In addition to the focus on creative work, The Paris Review's editors found another alternative to criticism—letting the authors talk about their work. The first issue featured an interview with E. M. Forster, who spoke on the art of fiction, recounting how he first conceived of the classic Marabar Caves sequence in A Passage to India. This was the first in the acclaimed Writers at Work series, which now includes over two hundred interviews ranging from Ernest Hemingway (conducted by George Plimpton—perhaps the best known) and William Faulkner to Joseph Brodsky, Gabriel Garcìa Marquez, and Toni Morrison. These interviews, sometimes unique and usually considered definitive, are a repository of information surrounding the artistic process unparalleled since Giorgio Vasari documented Renaissance careers from apprenticeship to mastery in Lives of the Artists.

The Morgan Library

The Library's collection of literary and historical manuscripts now includes complete manuscripts and working drafts of poetry and prose, as well as correspondence, journals, and other documents, of important British, American, and European authors, artists, scientists, and historical figures from the fifteenth through the twentieth century. Much of the collection comprises single or several examples of important individuals. Some figures are represented in considerable depth by tens or hundreds of items. Among them are Austen, the Brontës, Byron, Dickens, Goethe, Heine, Hawthorne, Lafayette, Keats, Ruskin, Scott, Steinbeck, and Voltaire. Prominent among broad categories that include several thousand items each are artists' letters from the Renaissance to the twentieth century and documents related to British and European rulers from the fifteenth to eighteenth century.

The general pattern of collecting was established by Pierpont Morgan, who, in the 1890s, began to acquire literary and historical manuscripts on a large scale. His aim was not to achieve comprehensiveness in any particular field but rather to assemble primary sources essential to the study of events of historical significance, the lives of notable individuals, and the creation of great literary works. Though essentially interested in representing generations previous to his own, he acquired several contemporary works, including Emile Zola's manuscript of Nana and Mark Twain's manuscripts of Puddn'head Wilson and Life on the Mississippi.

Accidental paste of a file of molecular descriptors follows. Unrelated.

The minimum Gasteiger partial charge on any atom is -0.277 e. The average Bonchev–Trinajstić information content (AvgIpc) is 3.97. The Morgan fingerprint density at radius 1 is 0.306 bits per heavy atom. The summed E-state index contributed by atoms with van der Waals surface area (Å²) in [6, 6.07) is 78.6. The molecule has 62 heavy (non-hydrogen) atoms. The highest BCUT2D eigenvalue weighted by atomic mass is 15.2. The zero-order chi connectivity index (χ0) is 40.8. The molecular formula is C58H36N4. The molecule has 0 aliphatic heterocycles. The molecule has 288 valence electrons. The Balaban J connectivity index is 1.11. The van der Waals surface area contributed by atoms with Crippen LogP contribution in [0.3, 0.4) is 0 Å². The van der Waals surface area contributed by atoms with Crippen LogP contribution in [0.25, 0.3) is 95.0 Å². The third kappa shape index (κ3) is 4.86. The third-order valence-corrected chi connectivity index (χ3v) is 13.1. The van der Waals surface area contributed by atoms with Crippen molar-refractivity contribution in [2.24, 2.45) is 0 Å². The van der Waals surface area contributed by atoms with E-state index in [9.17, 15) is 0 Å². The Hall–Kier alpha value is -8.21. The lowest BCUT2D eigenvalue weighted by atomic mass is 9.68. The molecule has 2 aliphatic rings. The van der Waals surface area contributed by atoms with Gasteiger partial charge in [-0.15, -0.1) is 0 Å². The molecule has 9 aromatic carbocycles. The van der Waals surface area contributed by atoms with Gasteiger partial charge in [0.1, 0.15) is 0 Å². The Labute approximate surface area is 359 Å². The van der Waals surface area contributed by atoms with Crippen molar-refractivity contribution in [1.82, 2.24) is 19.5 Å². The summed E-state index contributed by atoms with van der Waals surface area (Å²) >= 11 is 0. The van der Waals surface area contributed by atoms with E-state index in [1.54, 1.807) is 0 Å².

The Library's collection of literary and historical manuscripts has continued to grow since its founding, over seventy-five years ago, through gift and purchase. By collecting with the same eye for quality and rarity as its founder—Pierpont Morgan—the Library has expanded its holdings considerably, now focusing on assembling the finest and most representative works of our own era. A number of important letters and manuscripts of several major twentieth-century figures—Einstein and Freud among others—are included in the collection. Twentieth-century artists are represented with some 450 letters and documents in the Paul Rosenberg collection and over 1,500 letters of Balthus, Chagall, Dubuffet, Giacometti, Miró, Matisse, Pollock, and others. The recent gifts of the Pierre Matisse Gallery Archives—an extraordinary assemblage of letters by modern and contemporary artists, drawings, exhibition catalogues, gallery records, photographs, and other materials—and the Carter Burden Collection of American Literature—one of the preeminent private collections of American literature, including prized works of fiction and poetry and correspondence and other materials—have greatly enhanced the Library's resources available to the public and scholars alike. With the magnificent acquisition of the archives of The Paris Review, the Library has made even greater strides in broadening its collection of literary and historical manuscripts of this century as well as strengthening scholarship in a number of disciplines.

For more information, please contact Glory Jones, Director of Communications and Marketing, (212) 685-0008, ext. 319, or at

The Paris Review Archives

The archives of The Paris Review contain the following materials:

  • General editorial correspondence
  • Published editorial (fiction, poetry, interviews, and features); in most cases the publication process can be traced from submission through development, editing, and authorial revision
  • Interview manuscripts, correspondence from the interview subjects, author portraits, and galley revisions by the editors, the interviewers, and the subjects interviewed
  • Interview correspondence and production notes pertaining to The Paris Review's various book publication projects, including Writers at Work: The Paris Review Interviews, collected in nine volumes, published by Viking Penguin, The Paris Review Anthology, published by W. W. Norton, and, most recently, Women Writers at Work, Beat Writers at Work, and The Writer's Chapbook, all Modern Library publications
  • Unpublished editorial material—stories, interviews, and features that were commissioned or submitted but never published in the magazine
  • Audiotaped interviews with the authors for the magazine's interview series
  • Miscellaneous memorabilia, including photographs, clippings, and bound notebooks
  • Annotated manuscripts from the editorial consideration process
  • Layout boards and signatures
  • Financial and commercial records
  • Forty years of "common books"—bound logs containing telephone messages, memoranda, editorial announcements, minutes, random musings, and office jottings; financial and commercial records; and subscription requests
  • Subscription requests